A Baking Date: Lemon Poppy Seed Sour Cream Cake Doughnuts
"Do you want to come over tomorrow to bake something?"
No matter who it is asking, my answer to that question will always be a yes. Because seriously, what could be a more perfect Sunday morning than being in the kitchen and creating something delicious? But when the person asking is the ray of sunshine that is Anastasia of The Identité Co., it's a resounding hell yes! Back in the day, we totally bonded over this chocolate cake, so I knew whatever we chose to make would be magical. Plus, her new house has a spacious, open kitchen that is a dream to cook in compared to my tiny apartment kitchen, and the dining room has so much natural light for pictures. This all pleases me so.
It's high citrus season, and we were feeling ambitious, so we decided to try our hand at making fresh, lemony poppy seed doughnuts. And despite the fact that we were not very prepared and had to send her husband to get us a candy thermometer, we definitely outdid ourselves.
These doughnuts come out of the fryer hot and perfectly crunchy on the edges, but the insides are soft and just melt in your mouth. And the lemon glaze is so fresh and makes the doughnuts taste lighter than you would expect. A little pro tip though: fry up the doughnut holes along with the doughnuts, but don't glaze them. They are addictively crunchy and heavenly all on their own!
So, if you are like me and want to bake tomorrow (and really, why wouldn't you), this is the perfect recipe to master this weekend. I'm going to two separate brunch parties this Sunday, and I know what I'll be taking to both!
Lemon Poppy Seed Sour Cream Cake Doughnuts
Makes 16 doughnuts
2 1/2 cups cake flour
1 1/2 tsp baking powder
1 tsp kosher salt
1/2 tsp ground nutmeg
1/2 cup sugar
Zest of 1 lemon
2 Tbsp unsalted butter, room temperature
2 large egg yolks
2/3 cup sour cream
Canola oil, for frying
Lemon Poppy Seed Glaze
2 3/4 cups powdered sugar, sifted
1 tsp light corn syrup
1/4 tsp kosher salt
1/2 tsp vanilla extract
1/3 cup lemon juice, freshly squeezed (about 3 lemons)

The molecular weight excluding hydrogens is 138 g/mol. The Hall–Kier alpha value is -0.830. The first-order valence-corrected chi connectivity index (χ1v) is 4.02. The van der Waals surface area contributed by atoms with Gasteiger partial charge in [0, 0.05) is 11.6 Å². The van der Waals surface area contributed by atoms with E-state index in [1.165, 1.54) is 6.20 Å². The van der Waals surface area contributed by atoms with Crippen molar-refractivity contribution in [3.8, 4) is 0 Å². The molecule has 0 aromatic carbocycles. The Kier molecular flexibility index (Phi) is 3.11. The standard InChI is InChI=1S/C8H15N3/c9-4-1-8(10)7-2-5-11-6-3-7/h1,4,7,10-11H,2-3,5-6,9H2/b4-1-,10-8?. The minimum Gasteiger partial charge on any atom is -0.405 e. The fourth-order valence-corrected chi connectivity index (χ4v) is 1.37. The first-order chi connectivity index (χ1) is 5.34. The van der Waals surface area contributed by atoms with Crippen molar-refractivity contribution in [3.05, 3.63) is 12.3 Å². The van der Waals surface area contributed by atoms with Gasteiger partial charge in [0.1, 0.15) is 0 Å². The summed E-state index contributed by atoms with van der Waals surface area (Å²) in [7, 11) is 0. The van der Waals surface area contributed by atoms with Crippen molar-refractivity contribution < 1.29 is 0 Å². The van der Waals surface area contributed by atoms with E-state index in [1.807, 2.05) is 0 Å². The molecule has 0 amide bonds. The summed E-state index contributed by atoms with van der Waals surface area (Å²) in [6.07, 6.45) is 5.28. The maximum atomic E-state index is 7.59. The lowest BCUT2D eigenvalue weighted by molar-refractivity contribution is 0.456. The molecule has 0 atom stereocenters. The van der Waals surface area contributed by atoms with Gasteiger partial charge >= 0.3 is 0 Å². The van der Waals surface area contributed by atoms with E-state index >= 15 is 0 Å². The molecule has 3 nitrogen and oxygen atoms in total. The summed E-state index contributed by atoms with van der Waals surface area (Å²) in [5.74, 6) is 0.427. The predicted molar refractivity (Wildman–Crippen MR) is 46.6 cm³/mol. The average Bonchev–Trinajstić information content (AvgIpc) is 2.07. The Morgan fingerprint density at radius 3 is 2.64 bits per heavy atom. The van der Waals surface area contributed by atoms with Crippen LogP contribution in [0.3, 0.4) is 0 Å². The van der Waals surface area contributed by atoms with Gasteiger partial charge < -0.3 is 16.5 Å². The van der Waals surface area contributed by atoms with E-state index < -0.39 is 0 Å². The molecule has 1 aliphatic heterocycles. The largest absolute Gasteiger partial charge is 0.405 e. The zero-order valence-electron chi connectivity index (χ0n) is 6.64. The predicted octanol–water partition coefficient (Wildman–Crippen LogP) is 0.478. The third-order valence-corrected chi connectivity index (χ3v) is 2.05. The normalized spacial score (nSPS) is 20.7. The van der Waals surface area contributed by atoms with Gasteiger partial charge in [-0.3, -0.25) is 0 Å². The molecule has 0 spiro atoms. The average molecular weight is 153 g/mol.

In a small bowl, combine flour, baking powder, salt, and nutmeg. Set aside.
In a stand mixer fitted with the paddle attachment, add sugar and lemon zest. Add the butter and mix for 1 minute, on low speed, until sandy. Scrape down the sides of the bowl. Add egg yolks and mix for 1 minute, on medium speed, until combined. Scrape down bowl again.
Add half of the dry flour mixture to wet egg mixture and mix on low speed, just until combined. Repeat with the sour cream and then the remaining half of the dry ingredients. The resulting dough will be sticky. Transfer the dough to a clean bowl and cover with plastic wrap. Chill in the refrigerator for 1-2 hours or overnight.
Fit a large pot or Dutch oven with a candy thermometer and oil (at least 2-inch deep). Heat the oil to 325 F. Line a large baking sheet with parchment paper and a second baking sheet with aluminum foil. Set a wire cooling wrack onto the baking sheet with the foil. Prepare the lemon poppy seed glaze and set aside to glaze doughnuts.
Sprinkle some bench flour on a clean work surface. Roll out the chilled dough to 1/2-inch thickness. Cut out rounds to your desired size and each of their centers. Collect and re-roll dough scraps and repeat. Place the doughnuts on the parchment lined baking sheet and keep cool until the oil comes to temperature.
Using tongs, add two to three doughnuts to the hot oil. When the donuts float, after 10-15 seconds, gently flip them over. Fry for 2 minutes, until cracked and lightly golden, then flip over and fry the other side for 2 minutes. Transfer to the prepared cooling wrack. Once they are cool enough to handle, dip the doughnuts to glaze each of their tops, then sprinkle with copious amounts of poppy seeds. Repeat the frying and glazing process until all donuts are coated.
To make the glaze: Whisk together the corn syrup, vanilla, salt, and lemon juice. Add the sugar one third at a time and whisk until thoroughly combined and smooth. Stir in some of the poppy seeds, and reserve the rest for sprinkling on top of the glaze.
Best enjoyed immediately after making for maximum crunchiness. Can be stored in an airtight container for 1-2 days, but I stored mine in a gallon Ziploc bag, and I would not recommend that. Still delicious, but they lose the crunch.
Adapted from Now, Forager's recipe